A set of three photos in Rawson museum recall the operation of an enormously long excursion at some point. Again the location is uncertain but the branch is the only line flat enough for a single Baldwin to cope with eighteen or more carriages! It would be nice to know the event which led to the running of this record-breaking train.
1 - The locomotive..
2 - tank car, furgón, and...
3 - about eighteen coaches!
The extension to Playa Unión had no regular passenger service, this stopping at Rawson. However, there were weekend excursions to the beach and some of the trains illustrated above may have been on such duties.
Branch Line to Rawson Muelle
It started in 1932, but most of the action was in the second half of 1933. In January 1932, the Governor of the Territory of Chubut asked the FFCC del E head office in Buenos Aires to contribute towards the provision of a railway to serve the existing muelle near the mouth of the Río Chubut. The reply to this request was basically “no way”.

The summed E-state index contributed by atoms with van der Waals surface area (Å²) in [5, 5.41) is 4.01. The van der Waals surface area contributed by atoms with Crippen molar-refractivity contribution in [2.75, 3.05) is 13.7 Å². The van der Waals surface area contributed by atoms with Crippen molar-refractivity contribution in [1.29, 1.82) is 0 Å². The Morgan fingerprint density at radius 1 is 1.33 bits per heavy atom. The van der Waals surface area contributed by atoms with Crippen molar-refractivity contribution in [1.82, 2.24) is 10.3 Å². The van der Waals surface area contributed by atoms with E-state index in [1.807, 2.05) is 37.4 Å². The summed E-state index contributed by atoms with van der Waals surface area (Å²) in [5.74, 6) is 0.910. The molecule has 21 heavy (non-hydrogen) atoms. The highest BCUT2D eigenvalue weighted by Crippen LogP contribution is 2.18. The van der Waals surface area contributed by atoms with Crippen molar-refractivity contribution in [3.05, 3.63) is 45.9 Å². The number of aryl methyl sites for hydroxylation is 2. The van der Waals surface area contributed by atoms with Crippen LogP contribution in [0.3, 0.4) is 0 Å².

In July of 1933 Buenos Aires Senior Management authorized the local manager at Puerto Madryn to build a branch line to serve the muelle. He met the Governor of the Territory, and agreement was reached to build the line. The District Engineer was given the job of designing and estimating it, which he did, and submitted his proposal to the Manager at Puerto Madryn, who proceeded to authorise him to get on with the work. He started work at the end of October.
The proposal which had been accepted involved most the branch being laid along the carriageway of a road which the Territory had built in 1931 to give good access to the muelle. The carriageway was 7 m. wide, and the railway was to occupy 2 m., thus leaving 5 m. for traffic — quite inadequate for two way traffic!